Book Notes: The Last Chapters of Kai-fu Lee’s Book

… were a painful, boring slog. And I couldn’t skip ahead because I was doing the book on Audible and didn’t see the text.

To cut a long and excruciating story short, Kai-fu Lee was going on his merry way, making megabucks developing AI, when suddenly he got diagnosed with Stage 4 cancer. As many people do in that situation, he realized that he had wasted his life on being a money-hungry dickwad who only cared about work.

He found religion (sorta), started treating his poor long-suffering wife better, and even stopped being a total jerk to his kids. That’s when he realized that the most important thing in the world is loooooooove. And loooooove, incidentally, will help people overcome the joblessness that AI will bring.

Lee goes on in the next two chapters to explain how loooooooove will help the jobless. At this point, the book gets extremely repetitive and circular. The prescriptions Lee rolls out are embarrassingly ancient. They’ve existed for sixty years and I’d think people would have gotten over them by now. The government will slap gigantic taxes on the Jeff Bezoses of the world and use the money to pay parents to raise their kids. And it will all be structured like a career, with promotions and certifications! Or you can volunteer! Or raise your own kids for money! Or volunteer! Or even, I don’t know, volunteer, or something like that! Or help people live lifestyles that offset global warming! As a volunteer!

This could have been a much better book if Lee stayed in his wheelhouse and talked about AI instead of trying to save the world by proposing global spiritual breakthroughs.

4 thoughts on “Book Notes: The Last Chapters of Kai-fu Lee’s Book”

  1. Though I have a copy, I have to admit that I simply haven’t been able to finish reading it as it seemed rather shallow. Just my opinion but it has the feel of a largely ghost written book. I guess if you make enough money, one way or another, you don’t have to do your own writing.

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  2. “Kai-fu Lee”

    It would be interesting to compare and contrast his approach with that of Chris Arnade who had a similar come-to-jesus moment after working in finance….

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    1. That’s a great analogy because there’s an important difference between the two that I think is probably cultural.

      Both realized that the things that enriched them are impoverishing many people. Arnade then went and met such people, talked to them, listened, looked them in the face.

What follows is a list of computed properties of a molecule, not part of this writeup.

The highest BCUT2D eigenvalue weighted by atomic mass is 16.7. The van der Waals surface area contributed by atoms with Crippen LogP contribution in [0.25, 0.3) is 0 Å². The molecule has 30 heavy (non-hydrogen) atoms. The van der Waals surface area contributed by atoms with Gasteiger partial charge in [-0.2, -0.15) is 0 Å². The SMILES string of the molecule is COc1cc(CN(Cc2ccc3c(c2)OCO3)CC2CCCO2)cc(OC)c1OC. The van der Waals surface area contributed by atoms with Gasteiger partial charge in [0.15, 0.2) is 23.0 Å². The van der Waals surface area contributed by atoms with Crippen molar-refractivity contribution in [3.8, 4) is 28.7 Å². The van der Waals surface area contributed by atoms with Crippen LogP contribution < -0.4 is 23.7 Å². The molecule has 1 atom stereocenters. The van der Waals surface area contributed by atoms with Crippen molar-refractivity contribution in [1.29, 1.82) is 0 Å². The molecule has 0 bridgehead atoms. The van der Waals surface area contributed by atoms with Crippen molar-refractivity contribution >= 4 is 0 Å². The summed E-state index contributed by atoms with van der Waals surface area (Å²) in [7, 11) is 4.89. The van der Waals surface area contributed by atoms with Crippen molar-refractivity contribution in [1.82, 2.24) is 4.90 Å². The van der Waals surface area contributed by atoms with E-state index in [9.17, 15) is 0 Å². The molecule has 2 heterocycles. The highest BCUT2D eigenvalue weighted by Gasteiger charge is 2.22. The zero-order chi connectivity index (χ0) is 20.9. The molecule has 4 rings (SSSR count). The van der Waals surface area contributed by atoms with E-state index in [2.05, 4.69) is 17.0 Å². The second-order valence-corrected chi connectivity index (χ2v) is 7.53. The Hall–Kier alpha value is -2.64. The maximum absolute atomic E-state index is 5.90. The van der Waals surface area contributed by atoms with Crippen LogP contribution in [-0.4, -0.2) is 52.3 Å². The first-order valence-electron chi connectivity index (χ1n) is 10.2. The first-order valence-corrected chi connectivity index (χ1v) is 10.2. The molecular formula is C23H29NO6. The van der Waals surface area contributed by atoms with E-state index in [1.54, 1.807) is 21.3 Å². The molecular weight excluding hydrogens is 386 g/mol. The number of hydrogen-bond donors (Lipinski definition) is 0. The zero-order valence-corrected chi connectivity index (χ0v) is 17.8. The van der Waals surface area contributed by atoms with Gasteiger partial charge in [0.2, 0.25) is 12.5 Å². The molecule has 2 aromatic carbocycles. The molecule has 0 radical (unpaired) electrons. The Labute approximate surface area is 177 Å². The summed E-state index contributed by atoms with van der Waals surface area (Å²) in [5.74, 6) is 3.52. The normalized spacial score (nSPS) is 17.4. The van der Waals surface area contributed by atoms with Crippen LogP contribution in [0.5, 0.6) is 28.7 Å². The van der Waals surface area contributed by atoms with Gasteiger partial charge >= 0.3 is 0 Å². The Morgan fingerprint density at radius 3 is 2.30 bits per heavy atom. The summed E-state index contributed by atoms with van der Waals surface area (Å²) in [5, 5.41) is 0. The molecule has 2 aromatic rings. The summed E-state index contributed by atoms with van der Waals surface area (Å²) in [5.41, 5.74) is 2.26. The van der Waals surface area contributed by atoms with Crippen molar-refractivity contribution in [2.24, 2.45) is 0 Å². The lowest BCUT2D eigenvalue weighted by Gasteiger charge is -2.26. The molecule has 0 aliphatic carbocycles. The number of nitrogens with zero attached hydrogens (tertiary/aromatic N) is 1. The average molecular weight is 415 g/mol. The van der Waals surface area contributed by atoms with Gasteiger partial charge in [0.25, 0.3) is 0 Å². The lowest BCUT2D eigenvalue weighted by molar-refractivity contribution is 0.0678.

Kai-fu Lee never did anything like it. To him, the dispossessed masses remained an abstraction, which is why his prescriptions are so impractical and unimpressive.

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  3. I’m so sorry these chapters were so painful and boring for you! I don’t do Audible; I seem to learn and retain information so much better if I read rather than listen, and there’s also the ability to go back and reread or skip ahead (like you said). I also love diagrams, flow charts, etc. for explaining things and he has some pretty nifty charts illustrating various professions and the effect of AI on them.

    I completely agree with you that his solutions are nothing new and won’t work. I see the appeal of the solutions you propose (nation-states rather than globalization). The main problem with any approach, though, seems to be getting everyone to agree. Taking the USA as an example, large corporations will obviously fight for the ability to manufacture products in poor countries with low labor costs and few protections (for processes that haven’t been automated yet). Some people will advocate for increased immigration whether out of misguided belief that this benefits everyone or because of wanting cheap labor. Others will want companies to manufacture products in the US and hire them and pay them well to do so, but won’t want to pay more than they currently do for things manufactured in China or with robots without much human involvement.

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